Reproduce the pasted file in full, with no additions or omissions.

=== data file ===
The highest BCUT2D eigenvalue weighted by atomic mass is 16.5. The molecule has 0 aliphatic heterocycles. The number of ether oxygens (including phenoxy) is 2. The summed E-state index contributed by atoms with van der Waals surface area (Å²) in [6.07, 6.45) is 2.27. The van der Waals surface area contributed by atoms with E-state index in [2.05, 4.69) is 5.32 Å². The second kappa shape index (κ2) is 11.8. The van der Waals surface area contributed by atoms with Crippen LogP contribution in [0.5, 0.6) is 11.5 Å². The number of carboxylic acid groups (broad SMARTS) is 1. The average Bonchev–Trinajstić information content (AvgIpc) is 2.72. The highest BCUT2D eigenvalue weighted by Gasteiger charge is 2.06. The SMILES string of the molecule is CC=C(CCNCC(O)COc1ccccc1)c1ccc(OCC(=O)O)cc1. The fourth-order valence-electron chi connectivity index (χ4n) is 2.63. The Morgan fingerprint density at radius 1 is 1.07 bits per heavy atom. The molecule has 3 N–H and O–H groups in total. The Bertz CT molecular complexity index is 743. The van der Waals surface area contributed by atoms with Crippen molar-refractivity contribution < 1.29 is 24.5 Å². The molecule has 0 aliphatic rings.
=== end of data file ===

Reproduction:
The highest BCUT2D eigenvalue weighted by atomic mass is 16.5. The molecule has 0 aliphatic heterocycles. The number of ether oxygens (including phenoxy) is 2. The summed E-state index contributed by atoms with van der Waals surface area (Å²) in [6.07, 6.45) is 2.27. The van der Waals surface area contributed by atoms with E-state index in [2.05, 4.69) is 5.32 Å². The second kappa shape index (κ2) is 11.8. The van der Waals surface area contributed by atoms with Crippen LogP contribution in [0.5, 0.6) is 11.5 Å². The number of carboxylic acid groups (broad SMARTS) is 1. The average Bonchev–Trinajstić information content (AvgIpc) is 2.72. The highest BCUT2D eigenvalue weighted by Gasteiger charge is 2.06. The SMILES string of the molecule is CC=C(CCNCC(O)COc1ccccc1)c1ccc(OCC(=O)O)cc1. The fourth-order valence-electron chi connectivity index (χ4n) is 2.63. The Morgan fingerprint density at radius 1 is 1.07 bits per heavy atom. The molecule has 3 N–H and O–H groups in total. The Bertz CT molecular complexity index is 743. The van der Waals surface area contributed by atoms with Crippen molar-refractivity contribution < 1.29 is 24.5 Å². The molecule has 0 aliphatic rings.